XMARGIN = int((WINDOWWIDTH - BOARDWIDTH * BOXSIZE) / 2) TOPMARGIN = WINDOWHEIGHT - (BOARDHEIGHT * BOXSIZE) - 5
The program needs to calculate how many pixels are to the left and right side of the board to use later in the program.
WINDOWWIDTH is the total number of pixels wide the entire window is. The board is
BOARDWIDTH boxes wide and each box is
BOXSIZE pixels wide. If we subtract
BOXSIZE pixels from this for each of the boxes wide in the board (which is
BOARDWIDTH * BOXSIZE), we’ll have the size of the margin to the left and right of the board. If we divide this by
2, then we will have the size of just one margin. Since the margins are the same size, we can use
XMARGIN for either the left-side or right-side margin.
We can calculate the size of the space between the top of the board and the top of the window in a similar manner. The board will be drawn 5 pixels above the bottom of the window, so 5 is subtracted from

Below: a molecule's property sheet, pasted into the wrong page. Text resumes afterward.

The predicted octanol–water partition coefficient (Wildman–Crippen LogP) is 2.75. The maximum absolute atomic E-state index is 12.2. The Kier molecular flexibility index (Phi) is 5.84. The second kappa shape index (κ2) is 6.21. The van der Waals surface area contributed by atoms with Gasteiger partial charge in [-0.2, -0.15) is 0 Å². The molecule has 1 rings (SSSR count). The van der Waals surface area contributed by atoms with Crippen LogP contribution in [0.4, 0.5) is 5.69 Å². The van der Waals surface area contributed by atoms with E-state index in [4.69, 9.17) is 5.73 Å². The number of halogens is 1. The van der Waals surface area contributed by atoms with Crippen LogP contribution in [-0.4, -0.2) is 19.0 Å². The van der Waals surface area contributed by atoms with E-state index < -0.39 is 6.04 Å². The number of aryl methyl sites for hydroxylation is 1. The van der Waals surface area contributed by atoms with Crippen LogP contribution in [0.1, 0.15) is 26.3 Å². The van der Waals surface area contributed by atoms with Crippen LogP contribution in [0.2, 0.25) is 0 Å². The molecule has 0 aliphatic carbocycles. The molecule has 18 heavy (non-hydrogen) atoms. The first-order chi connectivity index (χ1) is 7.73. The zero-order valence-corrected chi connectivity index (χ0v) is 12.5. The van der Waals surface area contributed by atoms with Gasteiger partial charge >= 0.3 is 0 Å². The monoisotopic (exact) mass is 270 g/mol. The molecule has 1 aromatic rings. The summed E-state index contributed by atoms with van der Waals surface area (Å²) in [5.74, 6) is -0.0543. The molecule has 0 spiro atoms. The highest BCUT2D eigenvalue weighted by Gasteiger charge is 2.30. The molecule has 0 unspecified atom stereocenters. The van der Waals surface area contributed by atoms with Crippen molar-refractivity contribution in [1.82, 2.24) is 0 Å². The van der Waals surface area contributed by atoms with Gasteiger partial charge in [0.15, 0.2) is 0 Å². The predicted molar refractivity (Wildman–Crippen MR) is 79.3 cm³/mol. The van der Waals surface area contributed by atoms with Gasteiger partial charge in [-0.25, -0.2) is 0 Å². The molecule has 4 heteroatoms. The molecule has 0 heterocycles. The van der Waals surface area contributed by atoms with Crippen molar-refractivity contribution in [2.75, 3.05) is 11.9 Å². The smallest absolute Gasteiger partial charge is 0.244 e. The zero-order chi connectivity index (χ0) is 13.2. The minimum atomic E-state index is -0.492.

topmargin to account for this.
# R G B WHITE = (255, 255, 255) GRAY = (185, 185, 185) BLACK = ( 0, 0, 0) RED = (155, 0, 0) LIGHTRED = (175, 20, 20) GREEN = ( 0, 155, 0) LIGHTGREEN = ( 20, 175, 20) BLUE = ( 0, 0, 155) LIGHTBLUE = ( 20, 20, 175) YELLOW = (155, 155, 0) LIGHTYELLOW = (175, 175, 20) BORDERCOLOR = BLUE BGCOLOR = BLACK TEXTCOLOR = WHITE TEXTSHADOWCOLOR = GRAY COLORS = ( BLUE, GREEN, RED, YELLOW) LIGHTCOLORS = (LIGHTBLUE, LIGHTGREEN, LIGHTRED, LIGHTYELLOW) assert len(COLORS) == len(LIGHTCOLORS) # each color must have light color
The pieces will come in four colors: blue, green, red, and yellow. When we draw the boxes though, there will be a thin highlight on the box in a lighter color. So this means we need to create light blue, light green, light red, and light yellow colors as well.
Each of these four colors will be stored in tuples named
COLORS (for the normal colors) and
LIGHTCOLORS (for the lighter colors).